CassVita, founded by an MIT alumnus, has created biotechnology to increase the shelf life of cassava, a nutritious but perishable root vegetable.
The root vegetable cassava is a major food staple in dozens of countries across the world. Drought-resistant, nutritious, and tasty, it has also become a major source of income for small-scale, rural farmers in places like West Africa and Southeast Asia.
However, the utility of cassava has always been limited by its short postharvest shelf life of two to three days. That puts millions of farmers who rely on the crop in a difficult position. The farmers can’t plant more than they can sell quickly in local markets, and they’re often forced to sell below market prices because buyers know the harvest will spoil rapidly. As a result, cassava farmers are among the world’s poorest people.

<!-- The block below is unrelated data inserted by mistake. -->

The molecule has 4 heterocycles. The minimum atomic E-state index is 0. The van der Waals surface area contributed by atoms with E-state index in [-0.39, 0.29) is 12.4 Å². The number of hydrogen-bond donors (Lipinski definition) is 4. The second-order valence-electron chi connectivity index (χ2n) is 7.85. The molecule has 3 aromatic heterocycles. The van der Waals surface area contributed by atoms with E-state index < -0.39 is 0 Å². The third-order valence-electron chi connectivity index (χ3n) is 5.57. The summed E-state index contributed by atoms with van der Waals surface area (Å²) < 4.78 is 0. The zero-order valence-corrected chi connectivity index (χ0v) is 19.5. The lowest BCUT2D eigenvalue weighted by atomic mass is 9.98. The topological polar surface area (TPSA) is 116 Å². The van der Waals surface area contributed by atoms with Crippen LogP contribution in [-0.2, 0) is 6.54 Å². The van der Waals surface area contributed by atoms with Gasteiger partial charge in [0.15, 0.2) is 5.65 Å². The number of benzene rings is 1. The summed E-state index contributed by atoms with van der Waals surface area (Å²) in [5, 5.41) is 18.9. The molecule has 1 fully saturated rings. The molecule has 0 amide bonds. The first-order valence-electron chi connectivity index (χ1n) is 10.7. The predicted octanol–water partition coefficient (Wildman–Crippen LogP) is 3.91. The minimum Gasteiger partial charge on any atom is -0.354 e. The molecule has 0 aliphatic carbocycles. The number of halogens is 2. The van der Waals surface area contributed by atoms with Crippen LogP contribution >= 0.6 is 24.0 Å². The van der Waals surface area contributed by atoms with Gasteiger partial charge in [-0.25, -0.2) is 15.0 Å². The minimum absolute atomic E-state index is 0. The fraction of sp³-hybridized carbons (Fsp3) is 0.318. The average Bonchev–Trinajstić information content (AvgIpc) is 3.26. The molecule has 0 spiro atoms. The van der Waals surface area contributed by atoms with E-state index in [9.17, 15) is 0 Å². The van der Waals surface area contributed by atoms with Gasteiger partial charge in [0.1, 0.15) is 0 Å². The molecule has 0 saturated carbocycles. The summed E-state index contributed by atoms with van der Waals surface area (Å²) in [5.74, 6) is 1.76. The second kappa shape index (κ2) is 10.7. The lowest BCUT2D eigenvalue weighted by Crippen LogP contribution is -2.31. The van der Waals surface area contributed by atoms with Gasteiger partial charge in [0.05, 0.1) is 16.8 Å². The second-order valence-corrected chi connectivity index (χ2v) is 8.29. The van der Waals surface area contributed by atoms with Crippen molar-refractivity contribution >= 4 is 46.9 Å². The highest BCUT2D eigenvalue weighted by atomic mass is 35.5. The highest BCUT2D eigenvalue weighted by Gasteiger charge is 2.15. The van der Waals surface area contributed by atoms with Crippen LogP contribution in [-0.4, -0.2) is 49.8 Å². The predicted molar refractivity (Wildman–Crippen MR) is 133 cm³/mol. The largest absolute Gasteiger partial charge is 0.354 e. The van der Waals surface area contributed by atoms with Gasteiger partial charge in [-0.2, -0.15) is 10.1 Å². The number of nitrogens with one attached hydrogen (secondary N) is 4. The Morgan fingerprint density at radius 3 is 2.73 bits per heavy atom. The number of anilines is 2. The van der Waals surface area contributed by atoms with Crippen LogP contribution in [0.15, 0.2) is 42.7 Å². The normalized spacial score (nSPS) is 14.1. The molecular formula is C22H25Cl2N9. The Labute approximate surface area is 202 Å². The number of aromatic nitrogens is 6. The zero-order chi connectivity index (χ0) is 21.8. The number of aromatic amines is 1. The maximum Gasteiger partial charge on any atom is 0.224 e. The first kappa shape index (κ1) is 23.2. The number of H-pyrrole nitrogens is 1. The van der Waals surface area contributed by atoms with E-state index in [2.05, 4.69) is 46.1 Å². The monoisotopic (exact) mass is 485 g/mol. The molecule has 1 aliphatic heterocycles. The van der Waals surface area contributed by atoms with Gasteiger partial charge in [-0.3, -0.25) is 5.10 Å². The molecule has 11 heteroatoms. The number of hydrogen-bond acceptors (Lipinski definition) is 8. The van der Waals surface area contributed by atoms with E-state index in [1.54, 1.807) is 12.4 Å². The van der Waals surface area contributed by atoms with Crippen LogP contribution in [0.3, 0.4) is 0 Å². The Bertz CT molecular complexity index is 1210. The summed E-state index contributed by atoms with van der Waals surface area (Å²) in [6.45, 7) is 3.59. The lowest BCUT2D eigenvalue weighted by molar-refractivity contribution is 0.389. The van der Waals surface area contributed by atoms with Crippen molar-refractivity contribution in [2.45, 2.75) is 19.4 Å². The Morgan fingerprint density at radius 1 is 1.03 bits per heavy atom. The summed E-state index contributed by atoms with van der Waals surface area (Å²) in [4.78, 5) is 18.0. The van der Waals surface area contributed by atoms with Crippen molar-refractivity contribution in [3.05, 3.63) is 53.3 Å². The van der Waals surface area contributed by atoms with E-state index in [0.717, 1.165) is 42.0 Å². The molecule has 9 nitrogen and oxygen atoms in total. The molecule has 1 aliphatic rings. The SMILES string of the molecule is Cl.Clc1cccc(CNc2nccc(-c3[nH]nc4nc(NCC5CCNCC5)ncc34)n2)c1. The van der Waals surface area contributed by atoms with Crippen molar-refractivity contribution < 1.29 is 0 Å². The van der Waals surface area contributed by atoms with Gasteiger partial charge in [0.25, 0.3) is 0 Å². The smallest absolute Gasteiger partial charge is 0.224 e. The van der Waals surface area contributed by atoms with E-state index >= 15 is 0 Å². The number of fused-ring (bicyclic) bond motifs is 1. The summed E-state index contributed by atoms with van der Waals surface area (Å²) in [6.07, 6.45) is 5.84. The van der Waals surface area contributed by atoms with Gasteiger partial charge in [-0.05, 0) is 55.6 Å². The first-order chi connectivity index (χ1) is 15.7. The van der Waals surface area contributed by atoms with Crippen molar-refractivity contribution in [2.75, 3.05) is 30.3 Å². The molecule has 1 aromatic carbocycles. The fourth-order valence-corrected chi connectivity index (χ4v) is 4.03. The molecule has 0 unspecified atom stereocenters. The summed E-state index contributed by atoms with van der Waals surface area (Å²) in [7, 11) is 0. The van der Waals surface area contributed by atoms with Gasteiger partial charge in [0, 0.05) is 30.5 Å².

Now the startup CassVita is buying cassava directly from farmers and applying a patent-pending biotechnology to extend its shelf life to 18 months . . .